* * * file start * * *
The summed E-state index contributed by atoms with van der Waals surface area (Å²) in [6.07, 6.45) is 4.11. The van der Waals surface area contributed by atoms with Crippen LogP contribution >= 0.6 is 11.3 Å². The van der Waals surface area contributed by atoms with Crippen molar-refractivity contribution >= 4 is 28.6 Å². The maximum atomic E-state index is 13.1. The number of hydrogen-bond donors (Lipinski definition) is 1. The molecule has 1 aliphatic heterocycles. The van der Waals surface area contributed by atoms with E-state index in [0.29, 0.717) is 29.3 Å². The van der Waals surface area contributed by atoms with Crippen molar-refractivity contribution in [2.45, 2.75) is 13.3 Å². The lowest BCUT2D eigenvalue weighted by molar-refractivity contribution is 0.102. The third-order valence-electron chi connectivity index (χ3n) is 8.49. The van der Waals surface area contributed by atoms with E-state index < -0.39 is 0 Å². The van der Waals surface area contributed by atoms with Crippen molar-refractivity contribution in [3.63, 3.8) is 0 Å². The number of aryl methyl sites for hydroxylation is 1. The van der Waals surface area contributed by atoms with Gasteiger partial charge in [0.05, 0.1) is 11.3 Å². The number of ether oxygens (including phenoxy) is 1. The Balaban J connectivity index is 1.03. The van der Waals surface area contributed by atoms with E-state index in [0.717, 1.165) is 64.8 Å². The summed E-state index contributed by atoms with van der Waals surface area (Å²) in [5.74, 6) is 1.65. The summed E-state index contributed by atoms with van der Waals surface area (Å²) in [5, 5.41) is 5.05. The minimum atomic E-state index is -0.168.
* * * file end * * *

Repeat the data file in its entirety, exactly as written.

The summed E-state index contributed by atoms with van der Waals surface area (Å²) in [6.07, 6.45) is 4.11. The van der Waals surface area contributed by atoms with Crippen LogP contribution >= 0.6 is 11.3 Å². The van der Waals surface area contributed by atoms with Crippen molar-refractivity contribution >= 4 is 28.6 Å². The maximum atomic E-state index is 13.1. The number of hydrogen-bond donors (Lipinski definition) is 1. The molecule has 1 aliphatic heterocycles. The van der Waals surface area contributed by atoms with E-state index in [0.29, 0.717) is 29.3 Å². The van der Waals surface area contributed by atoms with Crippen molar-refractivity contribution in [2.45, 2.75) is 13.3 Å². The lowest BCUT2D eigenvalue weighted by molar-refractivity contribution is 0.102. The third-order valence-electron chi connectivity index (χ3n) is 8.49. The van der Waals surface area contributed by atoms with E-state index < -0.39 is 0 Å². The van der Waals surface area contributed by atoms with Crippen molar-refractivity contribution in [3.63, 3.8) is 0 Å². The number of aryl methyl sites for hydroxylation is 1. The van der Waals surface area contributed by atoms with Gasteiger partial charge in [0.05, 0.1) is 11.3 Å². The number of ether oxygens (including phenoxy) is 1. The Balaban J connectivity index is 1.03. The van der Waals surface area contributed by atoms with E-state index in [0.717, 1.165) is 64.8 Å². The summed E-state index contributed by atoms with van der Waals surface area (Å²) in [5.74, 6) is 1.65. The summed E-state index contributed by atoms with van der Waals surface area (Å²) in [5, 5.41) is 5.05. The minimum atomic E-state index is -0.168.